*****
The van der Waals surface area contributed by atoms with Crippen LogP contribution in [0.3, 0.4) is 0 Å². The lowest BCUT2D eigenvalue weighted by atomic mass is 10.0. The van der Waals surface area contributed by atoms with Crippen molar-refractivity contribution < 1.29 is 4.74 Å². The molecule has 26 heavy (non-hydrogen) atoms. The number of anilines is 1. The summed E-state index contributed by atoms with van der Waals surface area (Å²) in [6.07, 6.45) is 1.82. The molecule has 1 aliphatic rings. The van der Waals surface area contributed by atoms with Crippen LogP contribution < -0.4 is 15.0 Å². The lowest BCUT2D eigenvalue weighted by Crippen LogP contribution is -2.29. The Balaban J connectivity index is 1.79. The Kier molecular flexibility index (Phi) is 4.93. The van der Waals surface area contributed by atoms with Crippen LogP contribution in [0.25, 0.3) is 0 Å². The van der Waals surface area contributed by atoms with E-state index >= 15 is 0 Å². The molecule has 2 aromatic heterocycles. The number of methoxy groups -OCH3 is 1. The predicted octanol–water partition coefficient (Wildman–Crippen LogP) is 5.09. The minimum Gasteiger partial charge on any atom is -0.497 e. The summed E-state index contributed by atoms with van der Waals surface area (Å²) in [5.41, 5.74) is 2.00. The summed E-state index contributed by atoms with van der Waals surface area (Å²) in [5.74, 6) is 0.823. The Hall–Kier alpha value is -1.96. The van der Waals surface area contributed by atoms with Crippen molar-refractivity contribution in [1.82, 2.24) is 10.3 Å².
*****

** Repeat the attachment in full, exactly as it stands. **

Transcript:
The van der Waals surface area contributed by atoms with Crippen LogP contribution in [0.3, 0.4) is 0 Å². The lowest BCUT2D eigenvalue weighted by atomic mass is 10.0. The van der Waals surface area contributed by atoms with Crippen molar-refractivity contribution < 1.29 is 4.74 Å². The molecule has 26 heavy (non-hydrogen) atoms. The number of anilines is 1. The summed E-state index contributed by atoms with van der Waals surface area (Å²) in [6.07, 6.45) is 1.82. The molecule has 1 aliphatic rings. The van der Waals surface area contributed by atoms with Crippen LogP contribution < -0.4 is 15.0 Å². The lowest BCUT2D eigenvalue weighted by Crippen LogP contribution is -2.29. The Balaban J connectivity index is 1.79. The Kier molecular flexibility index (Phi) is 4.93. The van der Waals surface area contributed by atoms with Crippen LogP contribution in [0.25, 0.3) is 0 Å². The van der Waals surface area contributed by atoms with E-state index >= 15 is 0 Å². The molecule has 2 aromatic heterocycles. The number of methoxy groups -OCH3 is 1. The predicted octanol–water partition coefficient (Wildman–Crippen LogP) is 5.09. The minimum Gasteiger partial charge on any atom is -0.497 e. The summed E-state index contributed by atoms with van der Waals surface area (Å²) in [5.41, 5.74) is 2.00. The summed E-state index contributed by atoms with van der Waals surface area (Å²) in [5.74, 6) is 0.823. The Hall–Kier alpha value is -1.96. The van der Waals surface area contributed by atoms with Crippen molar-refractivity contribution in [1.82, 2.24) is 10.3 Å².